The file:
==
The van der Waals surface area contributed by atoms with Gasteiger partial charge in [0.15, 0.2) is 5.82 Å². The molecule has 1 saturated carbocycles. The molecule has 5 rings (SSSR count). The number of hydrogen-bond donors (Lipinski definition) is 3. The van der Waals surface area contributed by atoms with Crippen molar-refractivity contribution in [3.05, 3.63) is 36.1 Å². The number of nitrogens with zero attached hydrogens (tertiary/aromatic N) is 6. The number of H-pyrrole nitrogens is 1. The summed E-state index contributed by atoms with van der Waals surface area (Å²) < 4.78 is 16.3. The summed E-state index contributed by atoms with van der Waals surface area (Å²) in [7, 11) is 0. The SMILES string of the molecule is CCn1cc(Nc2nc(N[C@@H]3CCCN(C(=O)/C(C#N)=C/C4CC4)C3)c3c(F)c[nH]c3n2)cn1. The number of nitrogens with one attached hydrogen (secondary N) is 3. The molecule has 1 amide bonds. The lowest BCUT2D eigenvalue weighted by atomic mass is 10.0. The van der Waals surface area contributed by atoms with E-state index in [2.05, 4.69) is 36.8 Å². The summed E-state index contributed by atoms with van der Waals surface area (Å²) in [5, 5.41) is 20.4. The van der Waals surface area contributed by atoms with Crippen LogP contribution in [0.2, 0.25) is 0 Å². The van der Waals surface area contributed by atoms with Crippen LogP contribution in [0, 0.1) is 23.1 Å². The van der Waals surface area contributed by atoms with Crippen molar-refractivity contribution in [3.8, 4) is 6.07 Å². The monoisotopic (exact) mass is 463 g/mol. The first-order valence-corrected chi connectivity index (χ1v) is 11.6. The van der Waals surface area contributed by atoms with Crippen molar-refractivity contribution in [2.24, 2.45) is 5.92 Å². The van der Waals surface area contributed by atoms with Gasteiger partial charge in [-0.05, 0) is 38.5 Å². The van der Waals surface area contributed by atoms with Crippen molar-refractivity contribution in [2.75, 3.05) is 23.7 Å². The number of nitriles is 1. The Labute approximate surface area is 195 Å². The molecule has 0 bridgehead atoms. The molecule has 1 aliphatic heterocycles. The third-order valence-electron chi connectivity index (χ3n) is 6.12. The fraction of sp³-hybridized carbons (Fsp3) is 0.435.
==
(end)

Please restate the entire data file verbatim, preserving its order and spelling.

The van der Waals surface area contributed by atoms with Gasteiger partial charge in [0.15, 0.2) is 5.82 Å². The molecule has 1 saturated carbocycles. The molecule has 5 rings (SSSR count). The number of hydrogen-bond donors (Lipinski definition) is 3. The van der Waals surface area contributed by atoms with Crippen molar-refractivity contribution in [3.05, 3.63) is 36.1 Å². The number of nitrogens with zero attached hydrogens (tertiary/aromatic N) is 6. The number of H-pyrrole nitrogens is 1. The summed E-state index contributed by atoms with van der Waals surface area (Å²) < 4.78 is 16.3. The summed E-state index contributed by atoms with van der Waals surface area (Å²) in [7, 11) is 0. The SMILES string of the molecule is CCn1cc(Nc2nc(N[C@@H]3CCCN(C(=O)/C(C#N)=C/C4CC4)C3)c3c(F)c[nH]c3n2)cn1. The number of nitrogens with one attached hydrogen (secondary N) is 3. The molecule has 1 amide bonds. The lowest BCUT2D eigenvalue weighted by atomic mass is 10.0. The van der Waals surface area contributed by atoms with E-state index in [2.05, 4.69) is 36.8 Å². The summed E-state index contributed by atoms with van der Waals surface area (Å²) in [5, 5.41) is 20.4. The van der Waals surface area contributed by atoms with Crippen LogP contribution in [0.2, 0.25) is 0 Å². The van der Waals surface area contributed by atoms with Crippen LogP contribution in [0, 0.1) is 23.1 Å². The van der Waals surface area contributed by atoms with Crippen molar-refractivity contribution in [3.8, 4) is 6.07 Å². The monoisotopic (exact) mass is 463 g/mol. The first-order valence-corrected chi connectivity index (χ1v) is 11.6. The van der Waals surface area contributed by atoms with Crippen molar-refractivity contribution in [2.24, 2.45) is 5.92 Å². The van der Waals surface area contributed by atoms with Gasteiger partial charge in [-0.05, 0) is 38.5 Å². The van der Waals surface area contributed by atoms with Crippen molar-refractivity contribution in [2.75, 3.05) is 23.7 Å². The number of nitriles is 1. The Labute approximate surface area is 195 Å². The molecule has 0 bridgehead atoms. The molecule has 1 aliphatic heterocycles. The third-order valence-electron chi connectivity index (χ3n) is 6.12. The fraction of sp³-hybridized carbons (Fsp3) is 0.435.